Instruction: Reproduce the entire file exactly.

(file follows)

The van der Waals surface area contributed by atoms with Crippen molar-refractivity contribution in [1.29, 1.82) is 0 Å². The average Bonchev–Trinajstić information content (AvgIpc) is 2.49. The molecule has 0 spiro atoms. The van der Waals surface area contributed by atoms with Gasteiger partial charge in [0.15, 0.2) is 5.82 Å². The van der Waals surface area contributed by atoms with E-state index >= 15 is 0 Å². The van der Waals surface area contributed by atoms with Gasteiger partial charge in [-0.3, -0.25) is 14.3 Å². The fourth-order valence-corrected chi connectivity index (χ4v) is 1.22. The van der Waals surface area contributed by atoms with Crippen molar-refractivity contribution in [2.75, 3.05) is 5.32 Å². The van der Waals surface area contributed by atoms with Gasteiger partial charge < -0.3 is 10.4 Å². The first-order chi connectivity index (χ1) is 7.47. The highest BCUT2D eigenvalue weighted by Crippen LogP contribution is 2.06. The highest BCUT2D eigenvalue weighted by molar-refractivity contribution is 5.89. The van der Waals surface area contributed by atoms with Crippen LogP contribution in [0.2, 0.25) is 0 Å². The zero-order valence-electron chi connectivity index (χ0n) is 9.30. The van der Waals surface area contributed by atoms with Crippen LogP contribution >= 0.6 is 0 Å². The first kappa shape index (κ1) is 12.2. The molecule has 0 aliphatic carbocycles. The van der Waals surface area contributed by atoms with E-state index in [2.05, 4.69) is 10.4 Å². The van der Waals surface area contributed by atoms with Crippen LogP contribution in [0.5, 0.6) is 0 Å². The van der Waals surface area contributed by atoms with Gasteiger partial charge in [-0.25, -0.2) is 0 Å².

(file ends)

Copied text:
The van der Waals surface area contributed by atoms with Crippen molar-refractivity contribution in [1.29, 1.82) is 0 Å². The average Bonchev–Trinajstić information content (AvgIpc) is 2.49. The molecule has 0 spiro atoms. The van der Waals surface area contributed by atoms with Gasteiger partial charge in [0.15, 0.2) is 5.82 Å². The van der Waals surface area contributed by atoms with E-state index >= 15 is 0 Å². The van der Waals surface area contributed by atoms with Gasteiger partial charge in [-0.3, -0.25) is 14.3 Å². The fourth-order valence-corrected chi connectivity index (χ4v) is 1.22. The van der Waals surface area contributed by atoms with Crippen molar-refractivity contribution in [2.75, 3.05) is 5.32 Å². The van der Waals surface area contributed by atoms with Gasteiger partial charge < -0.3 is 10.4 Å². The first-order chi connectivity index (χ1) is 7.47. The highest BCUT2D eigenvalue weighted by Crippen LogP contribution is 2.06. The highest BCUT2D eigenvalue weighted by molar-refractivity contribution is 5.89. The van der Waals surface area contributed by atoms with Crippen LogP contribution in [0.2, 0.25) is 0 Å². The zero-order valence-electron chi connectivity index (χ0n) is 9.30. The van der Waals surface area contributed by atoms with Crippen LogP contribution >= 0.6 is 0 Å². The first kappa shape index (κ1) is 12.2. The molecule has 0 aliphatic carbocycles. The van der Waals surface area contributed by atoms with E-state index in [2.05, 4.69) is 10.4 Å². The van der Waals surface area contributed by atoms with Crippen LogP contribution in [0.5, 0.6) is 0 Å². The van der Waals surface area contributed by atoms with Gasteiger partial charge in [-0.25, -0.2) is 0 Å².